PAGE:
On an expedition through the Pacific Ocean, two British scholars by the names Cornelius Belton and George Oakwell stumbled upon an island, not yet discovered by any other imperialist powers. The year was 1730 and they saw the opportunity to realize their dream of cuting themselves off from the ruling British monarchy.

As respected scholars from Oxford Medical School (Belton) and King’s College Department of History (Oakwell), they shared one dream; to build a nation upon knowledge and wisdom.

They stayed on the island and begun to structure the upcoming republic. A year later the first shipment of goods and families arrived. The journey was rough, many died from scurvy, including Belton’s wife Gloria.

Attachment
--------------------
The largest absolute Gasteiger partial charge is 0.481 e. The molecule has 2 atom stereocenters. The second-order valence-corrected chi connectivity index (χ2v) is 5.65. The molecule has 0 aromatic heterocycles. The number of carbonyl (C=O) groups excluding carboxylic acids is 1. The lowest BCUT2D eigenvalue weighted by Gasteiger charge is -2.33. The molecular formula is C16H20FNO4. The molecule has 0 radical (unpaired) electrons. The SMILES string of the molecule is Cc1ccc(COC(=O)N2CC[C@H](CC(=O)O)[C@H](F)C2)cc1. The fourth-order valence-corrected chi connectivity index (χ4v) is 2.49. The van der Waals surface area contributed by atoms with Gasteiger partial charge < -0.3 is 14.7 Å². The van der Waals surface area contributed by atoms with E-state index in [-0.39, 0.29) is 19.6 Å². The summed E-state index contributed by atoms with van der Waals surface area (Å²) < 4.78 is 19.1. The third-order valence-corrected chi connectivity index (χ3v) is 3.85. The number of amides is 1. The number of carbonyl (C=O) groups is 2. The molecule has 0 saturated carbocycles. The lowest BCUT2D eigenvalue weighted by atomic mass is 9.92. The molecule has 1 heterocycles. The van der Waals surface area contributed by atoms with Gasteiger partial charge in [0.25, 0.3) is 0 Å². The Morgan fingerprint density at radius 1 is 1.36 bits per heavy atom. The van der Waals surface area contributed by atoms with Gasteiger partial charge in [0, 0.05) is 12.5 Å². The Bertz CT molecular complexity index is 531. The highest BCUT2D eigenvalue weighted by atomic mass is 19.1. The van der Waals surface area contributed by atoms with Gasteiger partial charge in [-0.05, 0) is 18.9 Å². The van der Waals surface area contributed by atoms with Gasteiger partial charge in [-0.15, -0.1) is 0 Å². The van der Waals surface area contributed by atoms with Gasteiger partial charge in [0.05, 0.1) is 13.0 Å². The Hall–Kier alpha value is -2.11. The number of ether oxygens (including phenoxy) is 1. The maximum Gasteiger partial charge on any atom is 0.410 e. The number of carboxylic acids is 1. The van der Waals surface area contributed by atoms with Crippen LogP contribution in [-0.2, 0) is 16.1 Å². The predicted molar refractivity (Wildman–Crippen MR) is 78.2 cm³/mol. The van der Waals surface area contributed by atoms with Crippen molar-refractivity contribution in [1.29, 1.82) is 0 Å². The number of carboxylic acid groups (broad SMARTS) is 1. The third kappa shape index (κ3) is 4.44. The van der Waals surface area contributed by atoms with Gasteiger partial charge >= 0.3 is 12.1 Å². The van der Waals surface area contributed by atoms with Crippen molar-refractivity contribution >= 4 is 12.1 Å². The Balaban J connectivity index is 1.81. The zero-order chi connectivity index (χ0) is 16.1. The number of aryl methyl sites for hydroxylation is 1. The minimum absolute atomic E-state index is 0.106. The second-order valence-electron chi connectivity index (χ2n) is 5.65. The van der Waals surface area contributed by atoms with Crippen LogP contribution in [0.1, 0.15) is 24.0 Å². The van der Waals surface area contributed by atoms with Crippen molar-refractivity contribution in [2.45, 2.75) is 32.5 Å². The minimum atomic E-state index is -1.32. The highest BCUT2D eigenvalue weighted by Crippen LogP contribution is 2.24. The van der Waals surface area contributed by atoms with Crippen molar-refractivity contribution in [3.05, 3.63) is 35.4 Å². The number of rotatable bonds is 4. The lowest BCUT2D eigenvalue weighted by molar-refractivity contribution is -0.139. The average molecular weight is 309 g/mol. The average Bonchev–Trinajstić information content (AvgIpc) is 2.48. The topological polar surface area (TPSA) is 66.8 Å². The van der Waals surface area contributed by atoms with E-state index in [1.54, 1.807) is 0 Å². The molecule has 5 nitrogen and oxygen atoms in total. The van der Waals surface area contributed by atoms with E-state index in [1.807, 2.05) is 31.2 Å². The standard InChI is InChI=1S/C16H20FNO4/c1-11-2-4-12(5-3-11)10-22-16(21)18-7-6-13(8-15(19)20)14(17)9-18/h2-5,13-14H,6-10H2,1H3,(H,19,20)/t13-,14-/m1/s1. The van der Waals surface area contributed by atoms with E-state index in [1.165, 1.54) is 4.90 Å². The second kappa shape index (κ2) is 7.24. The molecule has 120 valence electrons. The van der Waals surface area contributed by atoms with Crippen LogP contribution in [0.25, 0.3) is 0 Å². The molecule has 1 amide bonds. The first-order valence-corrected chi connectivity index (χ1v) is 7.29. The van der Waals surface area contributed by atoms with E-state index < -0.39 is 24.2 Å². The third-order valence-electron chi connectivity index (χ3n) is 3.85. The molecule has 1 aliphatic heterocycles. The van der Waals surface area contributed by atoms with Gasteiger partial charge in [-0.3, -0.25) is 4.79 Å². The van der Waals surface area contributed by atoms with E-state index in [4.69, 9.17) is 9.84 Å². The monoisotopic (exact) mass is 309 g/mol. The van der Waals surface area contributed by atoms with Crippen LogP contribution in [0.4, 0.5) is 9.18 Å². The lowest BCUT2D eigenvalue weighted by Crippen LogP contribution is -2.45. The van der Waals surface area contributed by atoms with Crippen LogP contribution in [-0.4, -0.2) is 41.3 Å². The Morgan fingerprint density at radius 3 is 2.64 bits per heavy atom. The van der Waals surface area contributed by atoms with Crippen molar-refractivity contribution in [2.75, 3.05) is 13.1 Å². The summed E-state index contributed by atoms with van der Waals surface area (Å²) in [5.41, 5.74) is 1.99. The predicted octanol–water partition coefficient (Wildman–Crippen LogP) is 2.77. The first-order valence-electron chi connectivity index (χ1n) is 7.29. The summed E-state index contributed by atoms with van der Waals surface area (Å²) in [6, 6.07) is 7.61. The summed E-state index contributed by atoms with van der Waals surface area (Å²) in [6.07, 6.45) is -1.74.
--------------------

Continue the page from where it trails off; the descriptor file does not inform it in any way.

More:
The republic was proclaimed in 1732 and took the name Arimus (latin for ”intellect” and ”consciousness”).

During the WWII, Arimus was occupied by Japanese forces between 1942-1945. The island was used as a depository for supplies, and the coastal town Poseido, SA, was used as a harbour for Japanese submarines.

The Japanese occupation resulted in a growth in child births by 170%.

The Republic of Arimus is a sovereign state but is not a permanent member of the United Nations. In various discussions concerning the Pacific area, Arimus is partly represented by the Federated States of Micronesia.

Arimus has not yet won any Olympic medals.